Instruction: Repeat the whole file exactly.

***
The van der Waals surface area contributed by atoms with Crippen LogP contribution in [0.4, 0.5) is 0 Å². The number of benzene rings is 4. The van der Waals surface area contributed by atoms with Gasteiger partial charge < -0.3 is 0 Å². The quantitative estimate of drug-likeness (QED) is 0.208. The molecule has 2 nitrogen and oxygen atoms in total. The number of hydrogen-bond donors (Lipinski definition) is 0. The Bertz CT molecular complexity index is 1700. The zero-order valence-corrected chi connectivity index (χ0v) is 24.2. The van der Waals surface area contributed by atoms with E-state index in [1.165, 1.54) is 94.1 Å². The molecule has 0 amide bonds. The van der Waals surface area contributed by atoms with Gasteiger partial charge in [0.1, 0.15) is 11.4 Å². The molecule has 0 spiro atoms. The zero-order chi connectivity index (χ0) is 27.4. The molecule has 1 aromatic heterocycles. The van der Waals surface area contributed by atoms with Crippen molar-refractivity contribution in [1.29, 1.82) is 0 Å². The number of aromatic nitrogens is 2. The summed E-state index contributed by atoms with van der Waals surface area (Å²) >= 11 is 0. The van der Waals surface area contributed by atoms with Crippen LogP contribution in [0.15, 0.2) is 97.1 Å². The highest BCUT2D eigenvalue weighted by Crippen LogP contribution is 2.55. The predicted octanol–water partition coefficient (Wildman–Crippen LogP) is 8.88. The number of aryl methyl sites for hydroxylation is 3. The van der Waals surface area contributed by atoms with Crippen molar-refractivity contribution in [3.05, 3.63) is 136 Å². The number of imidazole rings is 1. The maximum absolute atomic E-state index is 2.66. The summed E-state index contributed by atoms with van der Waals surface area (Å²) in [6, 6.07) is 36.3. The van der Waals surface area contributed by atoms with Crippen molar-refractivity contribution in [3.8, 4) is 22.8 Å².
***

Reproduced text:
The van der Waals surface area contributed by atoms with Crippen LogP contribution in [0.4, 0.5) is 0 Å². The number of benzene rings is 4. The van der Waals surface area contributed by atoms with Gasteiger partial charge < -0.3 is 0 Å². The quantitative estimate of drug-likeness (QED) is 0.208. The molecule has 2 nitrogen and oxygen atoms in total. The number of hydrogen-bond donors (Lipinski definition) is 0. The Bertz CT molecular complexity index is 1700. The zero-order valence-corrected chi connectivity index (χ0v) is 24.2. The van der Waals surface area contributed by atoms with E-state index in [1.165, 1.54) is 94.1 Å². The molecule has 0 amide bonds. The van der Waals surface area contributed by atoms with Gasteiger partial charge in [0.1, 0.15) is 11.4 Å². The molecule has 0 spiro atoms. The zero-order chi connectivity index (χ0) is 27.4. The molecule has 1 aromatic heterocycles. The van der Waals surface area contributed by atoms with Crippen molar-refractivity contribution in [1.29, 1.82) is 0 Å². The number of aromatic nitrogens is 2. The summed E-state index contributed by atoms with van der Waals surface area (Å²) >= 11 is 0. The van der Waals surface area contributed by atoms with Crippen LogP contribution in [0.15, 0.2) is 97.1 Å². The highest BCUT2D eigenvalue weighted by Crippen LogP contribution is 2.55. The predicted octanol–water partition coefficient (Wildman–Crippen LogP) is 8.88. The number of aryl methyl sites for hydroxylation is 3. The van der Waals surface area contributed by atoms with Crippen molar-refractivity contribution in [3.05, 3.63) is 136 Å². The number of imidazole rings is 1. The maximum absolute atomic E-state index is 2.66. The summed E-state index contributed by atoms with van der Waals surface area (Å²) in [6, 6.07) is 36.3. The van der Waals surface area contributed by atoms with Crippen molar-refractivity contribution in [3.8, 4) is 22.8 Å².